Deralyn O’Connell, President of Equal at United Airlines
This year, O’Connell’s role as the president of United’s LGBTQ+ resource group was given a major spotlight. After doubling membership to 3,600 employees across five continents, scheduling gatherings at over 12 Pride parades, and encouraging the company’s support of nonprofits like AIDS/LifeCycle and Equality Illinois, O’Connell helped take the organization to new heights. But it was the company’s new consumer-facing policies—becoming the “first U.S. airline to fully recognize domestic partnerships and the first North American airline to offer nonbinary gender options throughout all booking channels” that got the press talking. Thankfully, it didn’t stop at Pride: This year, United also formally endorsed the Equality Act.
Walter Frye, Vice President of Global Brand Engagement at American Express
Being a Black gay man to hold a major leadership position at one of the most influential financial institutions in the world is already an accomplishment — but Frye’s work toward making AmEx a better place for his queer colleagues is what earns him a spot on this list. This year, Frye launched the LGBTQ+ Leadership Academy, developed in partnership with the Stonewall Community Foundation, which will sponsor more than 70 LGBTQ+ nonprofit leaders to attend a multi-day training program in November. He also helped to spearhead Pride initiatives in over 30 American Express offices around the globe, amplifying the company’s relationship to the community through a multimillion-dollar commitment to nonprofit work and brand awareness.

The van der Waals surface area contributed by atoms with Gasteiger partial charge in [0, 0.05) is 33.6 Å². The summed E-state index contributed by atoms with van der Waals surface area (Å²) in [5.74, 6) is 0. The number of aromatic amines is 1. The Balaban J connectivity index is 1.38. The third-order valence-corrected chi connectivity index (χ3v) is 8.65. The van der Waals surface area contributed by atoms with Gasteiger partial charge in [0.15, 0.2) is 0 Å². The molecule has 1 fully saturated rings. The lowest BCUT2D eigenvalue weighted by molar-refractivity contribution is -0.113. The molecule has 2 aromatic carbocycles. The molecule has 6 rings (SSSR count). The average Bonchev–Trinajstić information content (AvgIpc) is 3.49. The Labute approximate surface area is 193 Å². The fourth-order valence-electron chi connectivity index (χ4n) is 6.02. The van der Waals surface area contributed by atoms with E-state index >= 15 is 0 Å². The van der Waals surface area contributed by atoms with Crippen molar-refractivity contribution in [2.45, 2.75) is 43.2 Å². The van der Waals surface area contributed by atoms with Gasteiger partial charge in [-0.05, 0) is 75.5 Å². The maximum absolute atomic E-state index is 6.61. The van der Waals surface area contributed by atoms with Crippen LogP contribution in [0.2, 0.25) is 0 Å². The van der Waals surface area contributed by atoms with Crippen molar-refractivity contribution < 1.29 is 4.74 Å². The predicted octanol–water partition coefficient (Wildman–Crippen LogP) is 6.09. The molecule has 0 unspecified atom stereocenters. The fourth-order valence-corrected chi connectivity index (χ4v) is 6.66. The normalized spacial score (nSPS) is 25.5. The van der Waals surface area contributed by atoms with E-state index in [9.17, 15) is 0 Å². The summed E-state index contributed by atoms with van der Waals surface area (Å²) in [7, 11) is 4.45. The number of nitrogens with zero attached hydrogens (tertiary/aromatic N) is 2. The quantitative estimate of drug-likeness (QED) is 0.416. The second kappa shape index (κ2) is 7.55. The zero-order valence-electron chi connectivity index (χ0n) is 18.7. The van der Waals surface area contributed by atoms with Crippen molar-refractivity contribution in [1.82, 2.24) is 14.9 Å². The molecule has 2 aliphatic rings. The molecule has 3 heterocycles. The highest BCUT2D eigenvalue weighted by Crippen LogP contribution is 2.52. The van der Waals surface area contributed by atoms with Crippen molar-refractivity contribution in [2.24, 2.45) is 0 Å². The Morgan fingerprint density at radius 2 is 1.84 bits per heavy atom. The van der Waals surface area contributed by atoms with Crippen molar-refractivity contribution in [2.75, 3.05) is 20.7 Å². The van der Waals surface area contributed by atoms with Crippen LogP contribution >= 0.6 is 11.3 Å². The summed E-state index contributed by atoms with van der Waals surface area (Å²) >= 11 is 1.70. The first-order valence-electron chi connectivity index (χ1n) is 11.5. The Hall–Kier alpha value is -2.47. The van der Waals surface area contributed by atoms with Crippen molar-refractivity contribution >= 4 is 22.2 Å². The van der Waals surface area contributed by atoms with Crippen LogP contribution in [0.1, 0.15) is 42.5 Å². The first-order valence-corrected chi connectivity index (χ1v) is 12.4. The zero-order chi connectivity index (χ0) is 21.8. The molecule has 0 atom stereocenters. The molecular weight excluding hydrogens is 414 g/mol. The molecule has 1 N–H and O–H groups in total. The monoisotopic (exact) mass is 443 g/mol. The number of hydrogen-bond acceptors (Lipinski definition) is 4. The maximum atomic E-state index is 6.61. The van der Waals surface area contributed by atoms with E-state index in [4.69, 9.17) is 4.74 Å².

Anthony DeRojas, Director of Consumer Marketing at Mastercard
Right in time for Stonewall50, Mastercard unveiled its “True Name” program, “helping transgender and nonbinary individuals by allowing for their chosen names to be on the front of their card,” DeRojas says. “Nearly one-third of individuals who have shown IDs with a name or gender that did not match their presentation reported negative experiences, such as being harassed, denied services, or attacked.” The new policy makes Mastercard a leader in the financial industry, helping to simplify things for customers who are simply going about their day-to-day lives or purchases. “Our goal was to set a new industry standard with a product that would better recognize the trans and nonbinary communities, ensuring that people’s financial products can reflect their true identity.”
This piece was originally published in this year’s Out100 issue, out on newstands 12/10. To get your own copy directly, support queer media and subscribe — or download yours for Amazon, Kindle, or Nook beginning 11/21.